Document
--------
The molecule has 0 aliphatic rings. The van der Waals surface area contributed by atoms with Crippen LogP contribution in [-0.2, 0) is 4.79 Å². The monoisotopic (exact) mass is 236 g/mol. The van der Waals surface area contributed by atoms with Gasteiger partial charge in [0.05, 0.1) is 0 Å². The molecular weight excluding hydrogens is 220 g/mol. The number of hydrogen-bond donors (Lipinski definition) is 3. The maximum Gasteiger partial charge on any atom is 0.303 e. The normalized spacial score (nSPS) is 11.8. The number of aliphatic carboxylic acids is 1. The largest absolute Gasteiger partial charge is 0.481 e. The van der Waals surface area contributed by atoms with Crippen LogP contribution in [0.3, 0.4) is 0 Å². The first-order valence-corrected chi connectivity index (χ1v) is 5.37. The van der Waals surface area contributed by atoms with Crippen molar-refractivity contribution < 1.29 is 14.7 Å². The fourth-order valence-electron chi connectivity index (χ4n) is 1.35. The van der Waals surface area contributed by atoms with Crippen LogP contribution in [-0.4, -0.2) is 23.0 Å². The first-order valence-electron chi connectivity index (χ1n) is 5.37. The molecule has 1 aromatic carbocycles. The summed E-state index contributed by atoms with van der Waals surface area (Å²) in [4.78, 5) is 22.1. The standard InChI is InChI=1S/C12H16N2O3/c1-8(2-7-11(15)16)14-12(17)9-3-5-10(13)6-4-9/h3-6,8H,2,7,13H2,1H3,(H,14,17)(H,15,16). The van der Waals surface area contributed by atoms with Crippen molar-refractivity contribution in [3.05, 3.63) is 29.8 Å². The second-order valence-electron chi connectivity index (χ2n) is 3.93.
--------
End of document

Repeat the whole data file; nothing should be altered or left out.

The molecule has 0 aliphatic rings. The van der Waals surface area contributed by atoms with Crippen LogP contribution in [-0.2, 0) is 4.79 Å². The monoisotopic (exact) mass is 236 g/mol. The van der Waals surface area contributed by atoms with Gasteiger partial charge in [0.05, 0.1) is 0 Å². The molecular weight excluding hydrogens is 220 g/mol. The number of hydrogen-bond donors (Lipinski definition) is 3. The maximum Gasteiger partial charge on any atom is 0.303 e. The normalized spacial score (nSPS) is 11.8. The number of aliphatic carboxylic acids is 1. The largest absolute Gasteiger partial charge is 0.481 e. The van der Waals surface area contributed by atoms with Crippen LogP contribution in [0.3, 0.4) is 0 Å². The first-order valence-corrected chi connectivity index (χ1v) is 5.37. The van der Waals surface area contributed by atoms with Crippen molar-refractivity contribution < 1.29 is 14.7 Å². The fourth-order valence-electron chi connectivity index (χ4n) is 1.35. The van der Waals surface area contributed by atoms with Crippen LogP contribution in [-0.4, -0.2) is 23.0 Å². The first-order valence-electron chi connectivity index (χ1n) is 5.37. The molecule has 1 aromatic carbocycles. The summed E-state index contributed by atoms with van der Waals surface area (Å²) in [4.78, 5) is 22.1. The standard InChI is InChI=1S/C12H16N2O3/c1-8(2-7-11(15)16)14-12(17)9-3-5-10(13)6-4-9/h3-6,8H,2,7,13H2,1H3,(H,14,17)(H,15,16). The van der Waals surface area contributed by atoms with Crippen molar-refractivity contribution in [3.05, 3.63) is 29.8 Å². The second-order valence-electron chi connectivity index (χ2n) is 3.93.